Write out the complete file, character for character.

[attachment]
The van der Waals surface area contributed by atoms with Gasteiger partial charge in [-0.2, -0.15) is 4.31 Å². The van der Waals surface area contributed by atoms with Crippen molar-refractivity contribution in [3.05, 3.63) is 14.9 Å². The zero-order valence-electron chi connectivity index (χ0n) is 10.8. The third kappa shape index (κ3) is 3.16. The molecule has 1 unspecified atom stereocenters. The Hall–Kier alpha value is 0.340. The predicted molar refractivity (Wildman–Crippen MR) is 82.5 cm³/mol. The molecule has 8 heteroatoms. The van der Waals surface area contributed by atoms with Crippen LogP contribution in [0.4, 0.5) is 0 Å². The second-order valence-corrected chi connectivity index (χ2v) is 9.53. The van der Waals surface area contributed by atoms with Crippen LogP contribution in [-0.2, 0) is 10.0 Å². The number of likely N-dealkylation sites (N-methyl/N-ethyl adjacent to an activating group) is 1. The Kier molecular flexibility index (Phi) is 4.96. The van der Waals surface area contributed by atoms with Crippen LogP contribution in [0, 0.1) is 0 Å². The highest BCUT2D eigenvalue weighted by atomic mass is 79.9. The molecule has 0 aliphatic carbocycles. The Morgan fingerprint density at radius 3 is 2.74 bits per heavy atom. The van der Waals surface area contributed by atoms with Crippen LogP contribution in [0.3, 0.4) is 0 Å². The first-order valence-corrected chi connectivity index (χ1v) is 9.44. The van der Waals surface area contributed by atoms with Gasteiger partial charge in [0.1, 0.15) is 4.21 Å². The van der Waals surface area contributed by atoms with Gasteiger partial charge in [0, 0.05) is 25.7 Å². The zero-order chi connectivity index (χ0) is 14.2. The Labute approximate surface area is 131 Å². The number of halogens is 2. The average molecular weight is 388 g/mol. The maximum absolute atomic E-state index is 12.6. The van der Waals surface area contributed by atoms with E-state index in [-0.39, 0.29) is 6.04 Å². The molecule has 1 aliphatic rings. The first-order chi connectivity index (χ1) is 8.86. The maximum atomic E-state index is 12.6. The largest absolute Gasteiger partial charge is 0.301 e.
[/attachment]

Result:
The van der Waals surface area contributed by atoms with Gasteiger partial charge in [-0.2, -0.15) is 4.31 Å². The van der Waals surface area contributed by atoms with Crippen molar-refractivity contribution in [3.05, 3.63) is 14.9 Å². The zero-order valence-electron chi connectivity index (χ0n) is 10.8. The third kappa shape index (κ3) is 3.16. The molecule has 1 unspecified atom stereocenters. The Hall–Kier alpha value is 0.340. The predicted molar refractivity (Wildman–Crippen MR) is 82.5 cm³/mol. The molecule has 8 heteroatoms. The van der Waals surface area contributed by atoms with Crippen LogP contribution in [0.4, 0.5) is 0 Å². The second-order valence-corrected chi connectivity index (χ2v) is 9.53. The van der Waals surface area contributed by atoms with Crippen LogP contribution in [-0.2, 0) is 10.0 Å². The number of likely N-dealkylation sites (N-methyl/N-ethyl adjacent to an activating group) is 1. The Kier molecular flexibility index (Phi) is 4.96. The van der Waals surface area contributed by atoms with Crippen LogP contribution in [0, 0.1) is 0 Å². The highest BCUT2D eigenvalue weighted by atomic mass is 79.9. The molecule has 0 aliphatic carbocycles. The Morgan fingerprint density at radius 3 is 2.74 bits per heavy atom. The van der Waals surface area contributed by atoms with Crippen LogP contribution in [0.3, 0.4) is 0 Å². The first-order valence-corrected chi connectivity index (χ1v) is 9.44. The van der Waals surface area contributed by atoms with Gasteiger partial charge in [0.1, 0.15) is 4.21 Å². The van der Waals surface area contributed by atoms with Gasteiger partial charge in [0, 0.05) is 25.7 Å². The zero-order chi connectivity index (χ0) is 14.2. The Labute approximate surface area is 131 Å². The number of halogens is 2. The average molecular weight is 388 g/mol. The maximum absolute atomic E-state index is 12.6. The van der Waals surface area contributed by atoms with E-state index in [-0.39, 0.29) is 6.04 Å². The molecule has 1 aliphatic rings. The first-order chi connectivity index (χ1) is 8.86. The maximum atomic E-state index is 12.6. The largest absolute Gasteiger partial charge is 0.301 e.